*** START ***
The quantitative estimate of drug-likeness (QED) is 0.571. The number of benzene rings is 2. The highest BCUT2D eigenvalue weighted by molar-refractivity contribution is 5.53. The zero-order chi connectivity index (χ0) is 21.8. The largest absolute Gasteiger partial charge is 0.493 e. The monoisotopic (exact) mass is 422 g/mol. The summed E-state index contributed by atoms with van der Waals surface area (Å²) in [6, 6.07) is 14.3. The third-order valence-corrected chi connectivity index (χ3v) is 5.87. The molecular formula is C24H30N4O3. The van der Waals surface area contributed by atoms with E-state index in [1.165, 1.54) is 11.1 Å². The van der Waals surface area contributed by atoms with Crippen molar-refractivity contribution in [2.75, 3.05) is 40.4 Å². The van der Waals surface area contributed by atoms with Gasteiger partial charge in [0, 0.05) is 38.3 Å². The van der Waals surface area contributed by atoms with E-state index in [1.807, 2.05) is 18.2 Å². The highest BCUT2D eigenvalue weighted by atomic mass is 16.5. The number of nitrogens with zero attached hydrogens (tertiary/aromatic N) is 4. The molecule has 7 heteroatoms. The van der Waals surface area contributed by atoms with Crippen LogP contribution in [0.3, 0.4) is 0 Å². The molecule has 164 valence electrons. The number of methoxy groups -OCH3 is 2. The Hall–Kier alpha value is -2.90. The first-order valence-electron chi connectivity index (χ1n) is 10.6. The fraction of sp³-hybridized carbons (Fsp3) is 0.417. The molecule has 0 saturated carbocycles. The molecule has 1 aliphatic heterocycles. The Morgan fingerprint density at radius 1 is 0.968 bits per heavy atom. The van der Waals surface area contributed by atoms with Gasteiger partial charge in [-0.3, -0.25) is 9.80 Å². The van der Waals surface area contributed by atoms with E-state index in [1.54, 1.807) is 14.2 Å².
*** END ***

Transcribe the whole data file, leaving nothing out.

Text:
The quantitative estimate of drug-likeness (QED) is 0.571. The number of benzene rings is 2. The highest BCUT2D eigenvalue weighted by molar-refractivity contribution is 5.53. The zero-order chi connectivity index (χ0) is 21.8. The largest absolute Gasteiger partial charge is 0.493 e. The monoisotopic (exact) mass is 422 g/mol. The summed E-state index contributed by atoms with van der Waals surface area (Å²) in [6, 6.07) is 14.3. The third-order valence-corrected chi connectivity index (χ3v) is 5.87. The molecular formula is C24H30N4O3. The van der Waals surface area contributed by atoms with E-state index in [1.165, 1.54) is 11.1 Å². The van der Waals surface area contributed by atoms with Crippen molar-refractivity contribution in [2.75, 3.05) is 40.4 Å². The van der Waals surface area contributed by atoms with Gasteiger partial charge in [0, 0.05) is 38.3 Å². The van der Waals surface area contributed by atoms with E-state index in [1.807, 2.05) is 18.2 Å². The highest BCUT2D eigenvalue weighted by atomic mass is 16.5. The number of nitrogens with zero attached hydrogens (tertiary/aromatic N) is 4. The molecule has 7 heteroatoms. The van der Waals surface area contributed by atoms with Crippen LogP contribution in [0.3, 0.4) is 0 Å². The molecule has 164 valence electrons. The number of methoxy groups -OCH3 is 2. The Hall–Kier alpha value is -2.90. The first-order valence-electron chi connectivity index (χ1n) is 10.6. The fraction of sp³-hybridized carbons (Fsp3) is 0.417. The molecule has 0 saturated carbocycles. The molecule has 1 aliphatic heterocycles. The Morgan fingerprint density at radius 1 is 0.968 bits per heavy atom. The van der Waals surface area contributed by atoms with Gasteiger partial charge in [-0.3, -0.25) is 9.80 Å². The van der Waals surface area contributed by atoms with E-state index in [1.54, 1.807) is 14.2 Å².